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Tencent drops Windows 10 Mobile QQ development

Chinese technology giant Tencent confirmed it has dropped plans to develop an app for popular chatting tool QQ on the Windows 10 Mobile platform, citing 'the cruel reality' of the decline in users of the platform.
Written by Cyrus Lee, Contributor

Tencent has announced that it will halt the development of a QQ app for the upcoming Windows 10 Mobile platform.

In an online announcement on Wednesday, the company said that "despite that the era of Windows 10 Mobile is coming, we may not follow closely this time. It is not because we are changing, but the reality is cruel, which drives us to change and adapt to the times". It claimed that it has been a true supporter of previous Windows mobile platforms between 2011 and 2016.

"Users on the Windows Phone platform keeps declining and have moved to other platforms, but [we] didn't notice that Microsoft is showing any effort to retain them," said Tencent. "But we believe that Windows 10 Mobile is a good platform which is yet a hit to the market."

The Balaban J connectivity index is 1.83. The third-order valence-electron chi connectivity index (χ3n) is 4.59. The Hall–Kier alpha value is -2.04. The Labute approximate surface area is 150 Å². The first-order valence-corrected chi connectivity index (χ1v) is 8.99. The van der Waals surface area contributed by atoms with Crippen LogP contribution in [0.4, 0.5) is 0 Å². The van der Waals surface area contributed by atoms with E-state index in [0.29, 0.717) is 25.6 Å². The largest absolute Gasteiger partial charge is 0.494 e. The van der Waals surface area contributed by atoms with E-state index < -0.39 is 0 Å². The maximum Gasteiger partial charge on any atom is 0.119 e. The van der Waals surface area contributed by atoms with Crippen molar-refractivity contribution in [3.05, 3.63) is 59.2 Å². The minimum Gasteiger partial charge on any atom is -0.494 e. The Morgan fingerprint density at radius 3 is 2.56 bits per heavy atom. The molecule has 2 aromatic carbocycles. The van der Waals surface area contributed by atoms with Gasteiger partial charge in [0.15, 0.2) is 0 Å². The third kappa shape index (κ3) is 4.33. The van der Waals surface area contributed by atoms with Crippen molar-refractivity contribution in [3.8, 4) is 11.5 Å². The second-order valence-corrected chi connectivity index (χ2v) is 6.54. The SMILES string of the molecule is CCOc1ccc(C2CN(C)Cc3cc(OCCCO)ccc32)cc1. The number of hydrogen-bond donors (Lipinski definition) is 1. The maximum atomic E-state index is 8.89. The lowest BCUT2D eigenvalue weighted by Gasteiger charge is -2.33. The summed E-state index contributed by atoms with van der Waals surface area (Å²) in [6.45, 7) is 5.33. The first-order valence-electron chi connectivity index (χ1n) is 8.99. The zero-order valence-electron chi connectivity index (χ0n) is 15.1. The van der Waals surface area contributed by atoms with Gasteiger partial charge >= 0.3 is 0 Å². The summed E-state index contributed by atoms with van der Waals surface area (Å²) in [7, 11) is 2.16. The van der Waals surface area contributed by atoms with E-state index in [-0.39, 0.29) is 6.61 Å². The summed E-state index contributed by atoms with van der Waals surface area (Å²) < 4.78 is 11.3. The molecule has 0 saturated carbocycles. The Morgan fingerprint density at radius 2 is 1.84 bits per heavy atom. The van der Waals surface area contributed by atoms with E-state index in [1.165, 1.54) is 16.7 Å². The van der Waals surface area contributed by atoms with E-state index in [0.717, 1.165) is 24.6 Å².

Tencent said its QQ app will continue to support the current Windows Mobile platform, but the company will not make major updates and will enter routine maintenance.

QQ's official download page shows that the latest version of mobile QQ for Windows Phone platform was made on June 12, 2015, while its iOS version and Android version were both refreshed this January, indicating that the plan to ditch the unpopular platform might have been long-planned.

Despite more and more Chinese people migrating to mobile-friendly WeChat, QQ remains one of the most popular messaging tools in China, both on desktop and mobile terminals.

As of September 30, 2015, QQ's monthly active users reached 860 million, 639 million of whom use mobile terminals to log on to their QQ accounts, according to the company's third-quarter financial report in November.

An earlier report indicates that Android and iOS own a market share of smartphones in China, of 78.1 percent and 19.4 percent respectively as of August 2015, compared with Windows' tepid 2.3 percent.

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